Modern humans of the “developed” world are far too concerned with being “clean”. We’ve got antibacterial soaps and wipes. Women are convinced that they must shave or otherwise remove much of their body hair. So as to limit our body odor we use deodorants and anti-perspirants. Some people shower daily. I’ve known some that shower twice a day regardless of whether they break a sweat during the day. What are we so afraid of? My disdain for too much cleanliness is not just opinion. Oh no, I’ve got science too. Well, to be specific I have preliminary science because as is often the case, science is tentative.
Ever heard of the “hygiene hypothesis”? In short the idea is that we have become too clean. In our war against “germs” we have greatly reduced the helpful bacteria on which we depend. The contention is that we have become more susceptible to asthma and autoimmune problems because we have reduced our body’s exposure to “germs” which it uses to program the immune system. This is especially important for children who’s bodies are most in need of the “programming”. Not only that but our gut and skin biomes have been greatly reduced. Again, these are necessary bacteria (and fungi and archaea) with which we have a symbiotic relationship. We_ need them to survive._ We call this aggregate of microorganisms the human microbiota. Get used to it, your “body” is actually a community with non-human cells outnumbering human cells by 3 to 1. Fantastic!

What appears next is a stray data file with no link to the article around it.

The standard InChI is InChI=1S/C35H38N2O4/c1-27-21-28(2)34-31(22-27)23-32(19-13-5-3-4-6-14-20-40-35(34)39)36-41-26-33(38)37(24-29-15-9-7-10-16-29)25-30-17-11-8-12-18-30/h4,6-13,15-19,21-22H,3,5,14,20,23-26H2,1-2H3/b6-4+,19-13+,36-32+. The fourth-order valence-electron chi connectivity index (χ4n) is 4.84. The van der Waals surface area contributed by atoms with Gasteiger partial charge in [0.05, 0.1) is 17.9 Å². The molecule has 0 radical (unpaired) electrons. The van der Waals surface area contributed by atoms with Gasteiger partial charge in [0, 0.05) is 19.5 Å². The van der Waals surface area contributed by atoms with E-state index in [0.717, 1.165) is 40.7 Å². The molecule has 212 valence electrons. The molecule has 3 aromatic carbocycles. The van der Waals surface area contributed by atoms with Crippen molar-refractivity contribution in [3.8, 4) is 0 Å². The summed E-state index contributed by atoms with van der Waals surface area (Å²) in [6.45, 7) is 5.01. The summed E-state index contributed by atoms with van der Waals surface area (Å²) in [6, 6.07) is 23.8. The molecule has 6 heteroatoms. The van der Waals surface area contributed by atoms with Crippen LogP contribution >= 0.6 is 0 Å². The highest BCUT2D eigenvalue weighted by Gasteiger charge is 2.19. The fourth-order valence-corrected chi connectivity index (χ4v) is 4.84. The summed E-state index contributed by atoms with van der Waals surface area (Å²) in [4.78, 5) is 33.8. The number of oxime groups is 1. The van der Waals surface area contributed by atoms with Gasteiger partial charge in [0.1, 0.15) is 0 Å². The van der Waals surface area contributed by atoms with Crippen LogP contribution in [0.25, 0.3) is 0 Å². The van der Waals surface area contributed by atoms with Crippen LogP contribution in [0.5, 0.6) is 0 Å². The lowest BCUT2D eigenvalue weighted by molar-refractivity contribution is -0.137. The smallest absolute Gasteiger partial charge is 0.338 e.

For a more academic read there is this. There’s a great deal to be said on the subject and I don’t want to go too far down this rabbit hole. For now I’ll conclude by suggesting that I am clean enough. I found ways that first winter to clean-up without a shower. And for the record, while I wouldn’t want to use an anti-perspirant I am happy to use deodorants. Interestingly I’ve been told by family and a few close friends that I have a unique Denny smell. They contend that it’s not a bad body odor but just a unique smell. I’m guessing that for most of human history each person had such a personal odor. It’s only in recent times that we’ve sought to so completely remove it’s traces.
Okay, now that we’ve covered that I’ll bring the tale of the first year to a close. I not only survived the winter but I thoroughly enjoyed it, frozen feet, icey butt cheeks and all. Spring was around the corner and I would soon be very busy with the garden. Tomato and other warm season crops were seed planted in trays and cool season crops such as peas and lettuce were direct seeded into the garden. The plan for the spring included a chicken coop and attached greenhouse as well as a new cabin for Kerry and Greg’s kids. Oh, and honey bees! Lots to do. More to come!